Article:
Mahsa: [00:45:27] Okay. And I see another question. How can you negate a defendant's explanation? 

Toby: [00:45:39] So I'm happy to speak to that. You can. So again, this is going back to a lot of what I've been commenting on about the need for them to have more than just a theoretical explanation. So you want to just in the actual cross examination, you really want to go after, especially if it's kind of an explanation that is maybe something that could have potentially occurred. But the same way that I could win the lottery tomorrow. And if it's one of those you really would want to hammer home potentially by way of other literature, by potentially just if it's a case report, you say, well, this is just a case report. There's never even been a study on it. There hasn't been a study on it because it's so rare. Right. You want to be able to show that it's a weak explanation and that just because it's something that could have happened that way, they haven't actually shown that in this particular case, that is what has happened. So a good kind of way to think about it is you want to take all the kind of generalized explanations and make it again and again. Okay. But in this case, why is that the most likely thing here? And if you have a strong enough case, which hopefully you do by the time you're getting to trial, then bringing it back to the specifics of this particular situation and asking what evidence is there from this particular case that supports that it could have happened, but that actually did happen, is going to be your your best way. So just again, a lot of practical grounding.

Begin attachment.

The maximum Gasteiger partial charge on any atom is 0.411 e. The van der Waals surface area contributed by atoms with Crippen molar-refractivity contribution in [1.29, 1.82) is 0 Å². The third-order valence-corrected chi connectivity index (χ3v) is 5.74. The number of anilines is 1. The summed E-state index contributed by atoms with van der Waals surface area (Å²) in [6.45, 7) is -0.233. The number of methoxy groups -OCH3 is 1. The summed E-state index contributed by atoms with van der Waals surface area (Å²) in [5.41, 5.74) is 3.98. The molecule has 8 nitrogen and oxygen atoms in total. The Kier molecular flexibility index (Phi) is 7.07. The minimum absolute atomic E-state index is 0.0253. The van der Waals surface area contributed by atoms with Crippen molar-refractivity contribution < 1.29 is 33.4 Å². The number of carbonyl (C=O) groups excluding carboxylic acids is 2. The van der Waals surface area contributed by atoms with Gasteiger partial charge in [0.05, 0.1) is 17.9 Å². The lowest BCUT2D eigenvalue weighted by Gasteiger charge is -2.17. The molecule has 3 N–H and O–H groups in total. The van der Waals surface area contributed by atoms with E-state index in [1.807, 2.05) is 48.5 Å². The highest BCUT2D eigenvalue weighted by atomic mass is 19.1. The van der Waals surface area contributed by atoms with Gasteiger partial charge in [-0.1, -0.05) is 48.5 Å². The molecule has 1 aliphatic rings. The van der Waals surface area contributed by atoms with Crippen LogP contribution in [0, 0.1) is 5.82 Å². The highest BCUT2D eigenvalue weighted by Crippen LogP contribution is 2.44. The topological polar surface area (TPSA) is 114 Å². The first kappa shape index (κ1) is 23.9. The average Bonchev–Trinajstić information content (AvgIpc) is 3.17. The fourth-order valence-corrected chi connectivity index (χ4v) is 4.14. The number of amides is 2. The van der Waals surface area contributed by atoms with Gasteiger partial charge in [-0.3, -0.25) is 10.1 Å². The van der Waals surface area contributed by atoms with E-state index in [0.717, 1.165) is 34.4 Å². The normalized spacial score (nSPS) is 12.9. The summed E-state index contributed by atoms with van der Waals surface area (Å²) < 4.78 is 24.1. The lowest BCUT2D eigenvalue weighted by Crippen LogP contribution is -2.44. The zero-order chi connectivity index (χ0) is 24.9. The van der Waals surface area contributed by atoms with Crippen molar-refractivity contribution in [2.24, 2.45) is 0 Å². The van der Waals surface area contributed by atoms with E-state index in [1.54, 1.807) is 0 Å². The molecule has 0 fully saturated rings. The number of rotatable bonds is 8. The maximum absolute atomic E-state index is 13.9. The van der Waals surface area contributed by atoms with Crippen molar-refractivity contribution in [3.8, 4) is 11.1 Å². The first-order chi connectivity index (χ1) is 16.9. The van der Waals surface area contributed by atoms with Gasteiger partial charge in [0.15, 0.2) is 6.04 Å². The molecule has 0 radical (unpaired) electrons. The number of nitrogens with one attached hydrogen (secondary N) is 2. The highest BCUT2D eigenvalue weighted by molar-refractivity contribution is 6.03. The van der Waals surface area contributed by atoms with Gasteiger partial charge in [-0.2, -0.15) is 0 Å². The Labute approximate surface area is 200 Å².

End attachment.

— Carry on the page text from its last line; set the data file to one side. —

Mahsa: [00:47:21] Great. Thanks, Toby. I don't see any other questions. So I think that concludes our presentation. Thank you everyone for joining our webinar today. Mallory. 

Mallory: [00:47:42] Yes, absolutely. Thank you so much, Mahsa. I'll just echo Mahsa there and thank everyone for joining us. And thanks to you, Mahsa and Toby, for sharing your insight and expertise. And to the audience again, just keep an eye out for some other upcoming webinars and enjoy the rest of your day. Thank you so much, everybody. 

Mahsa: [00:47:59] Thanks, everyone. Take care. Bye bye.